Bourgeois democracy dates from the French Constitution of 1793, which was its highest and most radical expression. Its defining principle is the division of man into the citoyen of public life and the bourgeois of private life—the one endowed with universal political rights, the other the expression of particular and unequal economic interests. This division is fundamental to bourgeois democracy as a historically determinate phenomenon. Its philosophical reflection is to be found in de Sade. It is interesting that writers like Adorno are so preoccupied with de Sade, because he is the philosophical equivalent of the Constitution of 1793.

The ruling idea of both was that man is an object for man—rational egoism is the essence of human society. Now it is obvious that any attempt to recreate this historically past form of democracy under socialism is a regression and an anachronism. But this does not mean that the aspirations towards socialist democracy should ever be dealt with by administrative methods. The problem of socialist democracy is a very real one, and it has not yet been solved. For it must be a materialist democracy, not an idealist one. Let me give an example of what I mean. A man like Guevara was a heroic representative of the Jacobin ideal—his ideas were transported into his life and completely shaped it. He was not the first in the revolutionary movement to do this. Leviné in Germany, or Otto Korvin here in Hungary, was the same. One must have a deep human reverence for the nobility of this type. But their idealism is not that of the socialism of everyday life, which can only have a material basis, built on the construction of a new economy. But I must add immediately that economic development by itself never produces socialism. Khruschev’s doctrine that socialism would triumph on a world scale when the standard of living of the ussr overtook that of the usa was absolutely wrong. The problem must be posed in a quite different way: one can formulate it like this. Socialism is the first economic formation in history which does not spontaneously produce the ‘economic man’ to fit it. This is because it is a transitional formation, of course—an interlude in the passage from capitalism to communism. Now because the socialist economy does not spontaneously produce and reproduce the men appropriate for it, as classical capitalist society naturally generated its homo œconomicus, the divided citoyen/bourgeois of 1793 and de Sade, the function of socialist democracy is precisely the education of its members towards socialism. This function is quite unprecedented, and has no analogy with anything in bourgeois democracy. It is clear that what is needed today is a renaissance of Soviets—the system of working-class democracy which arose every time there was a proletarian revolution, in the Paris Commune of 1871, the Russian Revolution of 1905 and the October Revolution itself. But this will not occur overnight. The problem is that the workers are indifferent here: they will not believe in anything initially.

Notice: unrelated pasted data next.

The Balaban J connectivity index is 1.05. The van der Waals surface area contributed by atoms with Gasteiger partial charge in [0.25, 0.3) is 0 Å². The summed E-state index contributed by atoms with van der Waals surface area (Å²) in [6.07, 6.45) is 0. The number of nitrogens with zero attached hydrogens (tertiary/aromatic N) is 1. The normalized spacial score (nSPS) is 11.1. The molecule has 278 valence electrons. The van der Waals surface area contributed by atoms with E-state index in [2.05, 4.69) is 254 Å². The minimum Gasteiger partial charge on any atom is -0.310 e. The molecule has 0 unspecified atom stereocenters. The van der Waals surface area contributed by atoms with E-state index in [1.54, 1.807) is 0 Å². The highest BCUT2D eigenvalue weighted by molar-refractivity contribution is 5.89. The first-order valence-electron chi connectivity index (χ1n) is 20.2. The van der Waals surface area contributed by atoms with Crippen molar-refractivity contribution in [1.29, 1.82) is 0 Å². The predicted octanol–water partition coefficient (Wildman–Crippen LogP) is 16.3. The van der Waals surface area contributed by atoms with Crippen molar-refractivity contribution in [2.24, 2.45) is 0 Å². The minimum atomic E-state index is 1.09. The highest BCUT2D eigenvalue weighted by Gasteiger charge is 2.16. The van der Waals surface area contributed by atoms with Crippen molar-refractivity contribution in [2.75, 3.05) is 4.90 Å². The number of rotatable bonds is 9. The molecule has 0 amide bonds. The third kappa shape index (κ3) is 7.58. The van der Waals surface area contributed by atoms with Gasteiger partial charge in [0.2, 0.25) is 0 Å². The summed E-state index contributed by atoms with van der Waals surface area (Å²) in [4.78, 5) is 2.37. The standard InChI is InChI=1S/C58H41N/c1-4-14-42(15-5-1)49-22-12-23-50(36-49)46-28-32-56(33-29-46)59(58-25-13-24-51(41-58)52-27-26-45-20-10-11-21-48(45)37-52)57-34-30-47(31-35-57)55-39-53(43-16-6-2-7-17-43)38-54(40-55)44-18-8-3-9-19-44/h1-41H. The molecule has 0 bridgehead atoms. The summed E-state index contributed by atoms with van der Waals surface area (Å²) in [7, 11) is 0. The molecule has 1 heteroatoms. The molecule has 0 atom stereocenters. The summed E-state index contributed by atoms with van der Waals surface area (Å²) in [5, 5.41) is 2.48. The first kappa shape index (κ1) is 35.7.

One problem in this respect concerns the historical presentation of necessary changes. In recent philosophical debates here, there has been considerable argument over the question of continuity versus discontinuity in history. I have come down firmly for discontinuity. You will know the classical conservative theses of De Tocqueville and Taine that the French Revolution was not a fundamental change in French history at all, because it merely continued the centralizing tradition of the French State, which was very strong under the Ancien Régime with Louis xiv, and was taken even further by Napoleon and then the Second Empire afterwards. This outlook was decisively rejected by Lenin, within the revolutionary movement. He never presented basic changes and new departures as merely continuations and improvements of previous trends. For example, when he announced the New Economic Policy, he never for one moment said that this was a ‘development’ or ‘completion’ of War Communism. He stated quite frankly that War Communism had been a mistake, understandable in the circumstances, and that nep was a correction of that mistake and total change of course. This Leninist method was abandoned by Stalinism, which always tried to present policy changes—even enormous ones—as logical consequences and improvements of the previous line. Stalinism presented all socialist history as a continuous and correct development; it would never admit discontinuity. Now today, this question is more vital than ever, precisely in the problem of dealing with the survival of Stalinism. Should continuity with the past be emphasized within a perspective of improvements, or on the contrary should the way forward be a sharp rupture with Stalinism? I believe that a complete rupture is necessary. That is why the question of discontinuity in history has such importance for us.